Background

Left without a functioning method for resolving trade disputes at the World Trade Organization after the Appellate Body ceased to function in December 2019, more than a dozen WTO members announced March 27 their own arrangement that they said will provide an “independent and impartial” appeal mechanism.

After the terms of two of its judges expired in December, and in light of the continuing blockage of new appointments by the U.S., the WTO Appellate Body was left unable to hear appeals of cases decided by Dispute Settlement Body panels. As a result, a number of ongoing disputes involving tariffs and other trade restrictions around the world, including the U.S. Section 232 tariffs on steel and aluminum, currently lack a path toward final resolution.

In response, 16 WTO members have established a multi-party arrangement that mirrors the usual WTO appeal rules and can be used between any WTO members willing to join. Australia, Brazil, Canada, China, Chile, Colombia, Costa Rica, the European Union, Guatemala, Hong Kong, Mexico, New Zealand, Norway, Panama, Singapore, Switzerland, and Uruguay are the initial participants (Korea appears to have dropped out), and the new arrangement will become operational once they complete the requisite internal procedures. Other WTO member countries are also being invited to participate.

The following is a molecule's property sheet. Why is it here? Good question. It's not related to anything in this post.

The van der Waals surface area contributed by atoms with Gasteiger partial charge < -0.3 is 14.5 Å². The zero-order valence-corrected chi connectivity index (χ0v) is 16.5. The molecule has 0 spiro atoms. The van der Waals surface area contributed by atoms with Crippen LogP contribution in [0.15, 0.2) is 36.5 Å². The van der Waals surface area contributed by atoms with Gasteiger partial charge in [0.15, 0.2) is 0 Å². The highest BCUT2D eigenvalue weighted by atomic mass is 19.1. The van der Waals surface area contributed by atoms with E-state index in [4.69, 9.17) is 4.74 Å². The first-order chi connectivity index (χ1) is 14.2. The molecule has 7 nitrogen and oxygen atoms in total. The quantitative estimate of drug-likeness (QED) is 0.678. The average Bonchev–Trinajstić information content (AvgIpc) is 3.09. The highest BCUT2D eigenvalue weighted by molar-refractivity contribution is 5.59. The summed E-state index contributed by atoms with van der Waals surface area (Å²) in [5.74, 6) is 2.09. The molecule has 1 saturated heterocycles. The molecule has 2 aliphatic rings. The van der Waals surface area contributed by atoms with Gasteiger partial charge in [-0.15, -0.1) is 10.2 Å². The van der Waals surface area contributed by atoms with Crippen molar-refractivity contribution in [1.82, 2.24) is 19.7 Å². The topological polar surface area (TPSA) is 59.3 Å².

The interim arrangement will remain in effect only until the WTO Appellate body is again fully functional. Toward that end, the participants said they remain committed to resolving the impasse that has shut down the Appellate Body, including through any necessary reforms. President Trump had announced plans to discuss such reforms with WTO Director-General Roberto Azevedo earlier this year, but those talks do not appear to have taken place.

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